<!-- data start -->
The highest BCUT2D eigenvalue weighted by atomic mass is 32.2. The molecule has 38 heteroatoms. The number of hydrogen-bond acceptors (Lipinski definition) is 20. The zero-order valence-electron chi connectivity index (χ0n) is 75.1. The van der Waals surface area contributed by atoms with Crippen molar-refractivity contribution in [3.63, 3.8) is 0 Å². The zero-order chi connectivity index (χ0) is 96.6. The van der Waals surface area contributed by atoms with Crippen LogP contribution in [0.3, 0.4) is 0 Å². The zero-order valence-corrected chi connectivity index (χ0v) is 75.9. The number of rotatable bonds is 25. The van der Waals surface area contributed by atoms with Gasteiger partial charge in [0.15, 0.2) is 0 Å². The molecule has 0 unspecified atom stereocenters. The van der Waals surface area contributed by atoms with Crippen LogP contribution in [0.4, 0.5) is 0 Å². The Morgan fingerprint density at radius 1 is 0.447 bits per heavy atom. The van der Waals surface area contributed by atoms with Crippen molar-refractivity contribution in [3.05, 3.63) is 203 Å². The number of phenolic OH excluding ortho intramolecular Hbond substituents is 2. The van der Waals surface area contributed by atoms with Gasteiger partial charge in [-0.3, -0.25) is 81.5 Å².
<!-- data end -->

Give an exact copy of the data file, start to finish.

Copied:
The highest BCUT2D eigenvalue weighted by atomic mass is 32.2. The molecule has 38 heteroatoms. The number of hydrogen-bond acceptors (Lipinski definition) is 20. The zero-order valence-electron chi connectivity index (χ0n) is 75.1. The van der Waals surface area contributed by atoms with Crippen molar-refractivity contribution in [3.63, 3.8) is 0 Å². The zero-order chi connectivity index (χ0) is 96.6. The van der Waals surface area contributed by atoms with Crippen LogP contribution in [0.3, 0.4) is 0 Å². The zero-order valence-corrected chi connectivity index (χ0v) is 75.9. The number of rotatable bonds is 25. The van der Waals surface area contributed by atoms with Gasteiger partial charge in [0.15, 0.2) is 0 Å². The molecule has 0 unspecified atom stereocenters. The van der Waals surface area contributed by atoms with Crippen LogP contribution in [0.4, 0.5) is 0 Å². The Morgan fingerprint density at radius 1 is 0.447 bits per heavy atom. The van der Waals surface area contributed by atoms with Crippen molar-refractivity contribution in [3.05, 3.63) is 203 Å². The number of phenolic OH excluding ortho intramolecular Hbond substituents is 2. The van der Waals surface area contributed by atoms with Gasteiger partial charge in [-0.3, -0.25) is 81.5 Å².